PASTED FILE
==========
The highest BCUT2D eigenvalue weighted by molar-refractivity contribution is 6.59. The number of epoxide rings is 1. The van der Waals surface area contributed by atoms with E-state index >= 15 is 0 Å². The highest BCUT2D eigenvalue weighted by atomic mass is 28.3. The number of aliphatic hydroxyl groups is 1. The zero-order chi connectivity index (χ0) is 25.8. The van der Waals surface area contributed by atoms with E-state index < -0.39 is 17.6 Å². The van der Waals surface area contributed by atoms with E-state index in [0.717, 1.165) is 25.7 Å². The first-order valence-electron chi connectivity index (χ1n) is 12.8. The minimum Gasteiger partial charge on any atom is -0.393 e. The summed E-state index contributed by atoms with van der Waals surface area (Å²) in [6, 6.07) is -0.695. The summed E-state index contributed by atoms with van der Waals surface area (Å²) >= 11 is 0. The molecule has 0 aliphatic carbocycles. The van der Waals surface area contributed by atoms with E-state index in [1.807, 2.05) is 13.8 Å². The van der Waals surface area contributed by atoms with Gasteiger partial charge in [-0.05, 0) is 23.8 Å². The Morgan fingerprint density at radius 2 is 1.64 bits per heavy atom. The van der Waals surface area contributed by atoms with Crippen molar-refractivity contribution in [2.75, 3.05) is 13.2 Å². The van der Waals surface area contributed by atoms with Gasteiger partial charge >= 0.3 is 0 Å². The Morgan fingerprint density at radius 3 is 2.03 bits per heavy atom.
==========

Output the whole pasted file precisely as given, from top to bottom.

The highest BCUT2D eigenvalue weighted by molar-refractivity contribution is 6.59. The number of epoxide rings is 1. The van der Waals surface area contributed by atoms with E-state index >= 15 is 0 Å². The highest BCUT2D eigenvalue weighted by atomic mass is 28.3. The number of aliphatic hydroxyl groups is 1. The zero-order chi connectivity index (χ0) is 25.8. The van der Waals surface area contributed by atoms with E-state index < -0.39 is 17.6 Å². The van der Waals surface area contributed by atoms with E-state index in [0.717, 1.165) is 25.7 Å². The first-order valence-electron chi connectivity index (χ1n) is 12.8. The minimum Gasteiger partial charge on any atom is -0.393 e. The summed E-state index contributed by atoms with van der Waals surface area (Å²) in [6, 6.07) is -0.695. The summed E-state index contributed by atoms with van der Waals surface area (Å²) >= 11 is 0. The molecule has 0 aliphatic carbocycles. The van der Waals surface area contributed by atoms with E-state index in [1.807, 2.05) is 13.8 Å². The van der Waals surface area contributed by atoms with Gasteiger partial charge in [-0.05, 0) is 23.8 Å². The Morgan fingerprint density at radius 2 is 1.64 bits per heavy atom. The van der Waals surface area contributed by atoms with Crippen molar-refractivity contribution in [2.75, 3.05) is 13.2 Å². The van der Waals surface area contributed by atoms with Gasteiger partial charge >= 0.3 is 0 Å². The Morgan fingerprint density at radius 3 is 2.03 bits per heavy atom.